Introduction to Blog

I launched the website and the Blog after having spoken to government officials, political analysts and security experts specializing in South Asian affairs from three continents. The feedback was uniformly consistent. The bottom line is that when Kashmiris are suffering and the world has its own set of priorities, we need to find ways to help each other. We must be realistic, go beyond polemics and demagoguery, and propose innovative ideas that will bring peace, justice and prosperity in all of Jammu and Kashmir.

The author had two reasons to create this blog. First, it was to address the question that was being asked repeatedly, especially, by journalists and other observers in the U.S., U.K., and Canada, inquiring whether the Kashmiri society was concerned about social, cultural and environmental challenges in the valley given that only political upheaval and violence were reported or highlighted by media.

Second, the author has covered the entire spectrum of societal issues and challenges facing Kashmiri people over an 8-year period with the exception of politics given that politics gets all the exposure at the expense of REAL CHALLENGES that will likely result in irreversible degradation in the quality of life and the standard of living for future generations of Kashmiris to come.

The author stopped adding additional material to the Blog once it was felt that most, if not all, concerns, challenges and issues facing the Kashmiri society are cataloged in the Blog. There are over 1900 entries in the Blog and most commentaries include short biographical sketches of authors to bring readers close to the essence of Kashmir. Unfortunately, the 8-year assessment also indicates that neither Kashmiri civil society, nor intellectuals or political leadership have any inclination or enthusiasm in pursuing issues that do not coincide with their vested political agendas. What it means for the future of Kashmiri children and their children is unfathomable. But the evidence is all laid out.

This Blog is a reality check on Kashmir. It is a historical record of how Kashmir lost its way.

Vijay Sazawal, Ph.D.

Monday, October 11, 2010

Does the Hurriyat Understand the Challenge?

An Editorial in the Rising Kashmir challenges the Hurriyat to come up with a new political strategy that is dynamic and tailored to changing political landscape

Bunkers and Hurriyat

By pulling down bunkers Govt has confirmed the nonviolent nature of separatist movement; Hurriyat should think of a radical bargain strategy.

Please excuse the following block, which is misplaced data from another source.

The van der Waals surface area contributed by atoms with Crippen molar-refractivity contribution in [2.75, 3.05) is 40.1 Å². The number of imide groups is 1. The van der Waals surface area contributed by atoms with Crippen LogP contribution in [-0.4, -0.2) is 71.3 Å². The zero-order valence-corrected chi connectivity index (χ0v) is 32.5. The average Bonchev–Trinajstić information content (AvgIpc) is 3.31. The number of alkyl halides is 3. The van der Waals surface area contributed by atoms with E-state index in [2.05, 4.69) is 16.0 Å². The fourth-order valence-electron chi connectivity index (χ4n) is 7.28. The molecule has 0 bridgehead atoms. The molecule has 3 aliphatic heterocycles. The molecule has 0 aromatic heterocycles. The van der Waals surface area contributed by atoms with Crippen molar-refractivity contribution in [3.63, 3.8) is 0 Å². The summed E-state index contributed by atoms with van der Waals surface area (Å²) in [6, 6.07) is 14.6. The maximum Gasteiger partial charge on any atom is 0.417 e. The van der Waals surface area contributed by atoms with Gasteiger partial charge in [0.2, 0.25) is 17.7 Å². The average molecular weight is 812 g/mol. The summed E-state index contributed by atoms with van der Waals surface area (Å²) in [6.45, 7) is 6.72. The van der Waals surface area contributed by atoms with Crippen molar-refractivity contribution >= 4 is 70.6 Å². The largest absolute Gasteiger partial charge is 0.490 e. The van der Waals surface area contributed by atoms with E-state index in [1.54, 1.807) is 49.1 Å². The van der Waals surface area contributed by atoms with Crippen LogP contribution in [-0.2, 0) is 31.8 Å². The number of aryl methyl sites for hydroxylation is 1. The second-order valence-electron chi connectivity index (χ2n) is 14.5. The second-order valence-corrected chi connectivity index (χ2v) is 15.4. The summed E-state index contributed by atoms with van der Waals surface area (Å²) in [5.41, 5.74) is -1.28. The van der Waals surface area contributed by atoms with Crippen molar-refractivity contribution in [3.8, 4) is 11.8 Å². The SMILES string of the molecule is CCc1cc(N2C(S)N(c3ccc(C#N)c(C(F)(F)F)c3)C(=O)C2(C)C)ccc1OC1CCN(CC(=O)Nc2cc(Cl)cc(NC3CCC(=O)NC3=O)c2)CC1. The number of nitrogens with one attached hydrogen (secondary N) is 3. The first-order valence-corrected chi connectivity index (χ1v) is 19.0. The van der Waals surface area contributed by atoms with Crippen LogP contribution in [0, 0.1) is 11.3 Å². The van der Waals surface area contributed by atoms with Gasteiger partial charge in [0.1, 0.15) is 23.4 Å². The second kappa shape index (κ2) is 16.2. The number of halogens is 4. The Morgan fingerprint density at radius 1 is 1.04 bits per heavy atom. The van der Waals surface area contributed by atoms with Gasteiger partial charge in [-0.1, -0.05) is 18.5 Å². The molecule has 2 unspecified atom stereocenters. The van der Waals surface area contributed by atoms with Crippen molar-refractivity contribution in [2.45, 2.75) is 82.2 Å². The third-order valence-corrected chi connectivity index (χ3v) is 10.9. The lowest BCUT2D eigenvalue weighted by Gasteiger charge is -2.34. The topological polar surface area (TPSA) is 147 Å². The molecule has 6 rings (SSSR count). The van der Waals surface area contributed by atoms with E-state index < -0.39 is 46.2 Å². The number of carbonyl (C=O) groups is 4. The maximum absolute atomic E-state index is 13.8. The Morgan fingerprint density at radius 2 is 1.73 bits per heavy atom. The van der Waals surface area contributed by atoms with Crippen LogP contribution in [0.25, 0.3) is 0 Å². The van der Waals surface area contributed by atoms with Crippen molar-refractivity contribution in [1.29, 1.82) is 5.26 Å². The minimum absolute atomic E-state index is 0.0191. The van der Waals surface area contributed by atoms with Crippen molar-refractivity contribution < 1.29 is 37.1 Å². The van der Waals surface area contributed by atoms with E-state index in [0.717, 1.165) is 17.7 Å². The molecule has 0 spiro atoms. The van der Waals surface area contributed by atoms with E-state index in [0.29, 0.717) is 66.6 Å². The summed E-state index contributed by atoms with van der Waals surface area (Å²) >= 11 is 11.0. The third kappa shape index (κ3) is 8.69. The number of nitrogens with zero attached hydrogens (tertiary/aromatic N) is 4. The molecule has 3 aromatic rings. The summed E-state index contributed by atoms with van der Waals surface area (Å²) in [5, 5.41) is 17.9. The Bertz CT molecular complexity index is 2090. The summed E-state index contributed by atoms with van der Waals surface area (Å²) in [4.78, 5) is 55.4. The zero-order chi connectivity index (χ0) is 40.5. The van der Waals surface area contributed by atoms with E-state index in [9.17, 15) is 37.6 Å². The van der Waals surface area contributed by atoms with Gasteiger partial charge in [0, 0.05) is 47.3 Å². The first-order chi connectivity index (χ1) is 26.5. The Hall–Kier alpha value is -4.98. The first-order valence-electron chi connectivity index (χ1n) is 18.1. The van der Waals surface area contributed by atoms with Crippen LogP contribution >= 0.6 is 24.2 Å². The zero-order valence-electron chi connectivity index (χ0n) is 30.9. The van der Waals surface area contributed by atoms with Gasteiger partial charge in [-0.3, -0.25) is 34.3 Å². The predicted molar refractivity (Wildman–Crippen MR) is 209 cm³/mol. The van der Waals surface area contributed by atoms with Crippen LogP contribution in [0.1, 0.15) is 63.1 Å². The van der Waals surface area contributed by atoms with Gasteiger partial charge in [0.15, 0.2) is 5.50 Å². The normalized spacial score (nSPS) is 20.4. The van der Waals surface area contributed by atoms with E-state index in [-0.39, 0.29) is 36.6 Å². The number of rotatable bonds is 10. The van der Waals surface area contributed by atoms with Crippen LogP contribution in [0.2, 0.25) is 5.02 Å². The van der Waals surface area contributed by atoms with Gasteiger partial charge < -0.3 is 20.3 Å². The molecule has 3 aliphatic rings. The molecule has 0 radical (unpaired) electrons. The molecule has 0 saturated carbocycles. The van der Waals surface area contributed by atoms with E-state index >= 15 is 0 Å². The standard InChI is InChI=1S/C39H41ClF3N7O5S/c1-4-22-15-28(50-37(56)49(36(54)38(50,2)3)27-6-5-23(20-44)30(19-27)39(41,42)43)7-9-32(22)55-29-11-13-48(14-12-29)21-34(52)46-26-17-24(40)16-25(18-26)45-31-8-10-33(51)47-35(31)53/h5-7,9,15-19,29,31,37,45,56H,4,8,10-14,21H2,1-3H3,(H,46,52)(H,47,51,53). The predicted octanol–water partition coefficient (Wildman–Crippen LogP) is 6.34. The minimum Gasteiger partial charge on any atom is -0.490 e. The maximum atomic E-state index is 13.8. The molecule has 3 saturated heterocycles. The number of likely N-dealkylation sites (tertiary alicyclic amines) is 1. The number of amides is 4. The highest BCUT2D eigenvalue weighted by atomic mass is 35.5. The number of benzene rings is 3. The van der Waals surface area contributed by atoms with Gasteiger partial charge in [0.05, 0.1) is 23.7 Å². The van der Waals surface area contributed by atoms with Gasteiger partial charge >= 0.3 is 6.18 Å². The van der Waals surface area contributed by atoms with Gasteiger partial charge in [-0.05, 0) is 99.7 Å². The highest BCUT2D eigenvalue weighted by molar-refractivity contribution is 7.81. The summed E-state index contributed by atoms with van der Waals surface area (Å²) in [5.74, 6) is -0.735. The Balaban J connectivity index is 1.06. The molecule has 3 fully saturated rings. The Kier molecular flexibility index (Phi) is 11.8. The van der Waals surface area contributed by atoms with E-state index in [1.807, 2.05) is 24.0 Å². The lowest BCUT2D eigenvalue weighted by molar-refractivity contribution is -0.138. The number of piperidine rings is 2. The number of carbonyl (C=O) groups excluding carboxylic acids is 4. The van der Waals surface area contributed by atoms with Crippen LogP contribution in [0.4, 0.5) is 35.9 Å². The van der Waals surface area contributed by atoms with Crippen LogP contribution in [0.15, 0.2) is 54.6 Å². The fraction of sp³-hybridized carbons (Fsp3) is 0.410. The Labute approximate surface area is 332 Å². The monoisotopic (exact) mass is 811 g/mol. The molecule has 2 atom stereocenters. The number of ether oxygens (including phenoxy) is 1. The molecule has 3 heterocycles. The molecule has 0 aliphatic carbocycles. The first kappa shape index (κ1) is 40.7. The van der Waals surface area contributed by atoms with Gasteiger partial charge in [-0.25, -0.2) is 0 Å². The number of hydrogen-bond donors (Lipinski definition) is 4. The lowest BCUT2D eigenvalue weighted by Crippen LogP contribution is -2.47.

Pulling down of a security bunker by the very inhabitants of the bunker symbolizes peace and reconciliation. But the real task starts from where the demolition of the bunker ends.

The move may not evoke overwhelming applaud because such gestures in past have never moved beyond symbolism. However the step, if carried forward in tandem with political initiatives, is bound to create a real goodwill on ground. At a time when even the Chief Minister Omar Abdullah shares concern with separatists at least on troop-cut in Kashmir, New Delhi critically needs to translate such gestures into productive actions. Lot of symbolism in past has culminated on more trouble; this is the time when words flying down from Delhi should sound not just true but should also appear true on ground.

Removal of bunkers from populated areas is in fact part of the eight-point proposal that came up after at least forty lawmakers from India visited Kashmir at the height of political and administrative breakdown. This had been proposed by the all party delegation that recently visited the troubled Valley. Syed Ali Geelani and Mirwaiz Umar have yet again given out an ill-calibrated response. Rejecting anything or everything that comes from Delhi has been a wanton practice in Kashmir’s separatist politics. Rather than dismissing the removal of bunkers as eyewash the separatists should have welcomed it and thrown a challenge before the state government by identifying more such spots where they want a sort of ‘local demilitarization’.

True the state apparatus in J&K has an undemocratic and authoritarian demeanor but the separatist camp must do some rethink over the need to have a bargain strategy. States, they must understand, cannot be outsmarted by street campaigns. And, the states concede, neither to armed rebellions nor to street fighting. A strong state concedes only to a stronger state. However, by organizing enough moral isolation to the state, the people can force it to think. This much has been achieved by Geelani and the next step is to bargain. But the political culture Hurriyat has grown used to is not of bargain, it is of confrontation or tacit reconciliation. Even if New Delhi’s latest CBM in the form of removing some bunkers is not a sincere initiative, this could not be scotched by a handout. When you mark a transition from militancy to politics, the battle should define the collusion of ideas not egos. As compared to state government Hurriyat Conference enjoy social sanctity for variety of reasons. It should not, therefore, shy away from adopting a radical bargain strategy. The engagement with New Delhi should be unzipped from the confines of accepting or rejecting something. But, to acquire a bargain strategy the institution of dialogue has to be recognized in spite of past abortions. Syed Ali Geelani has already moved a step by proposing CBMs; he can walk an extra mile by pin pointing the security installation that need be removed. This would give credence to the process of conciliation and the authorities in Delhi would start thinking afresh on the CBMs that may be following.

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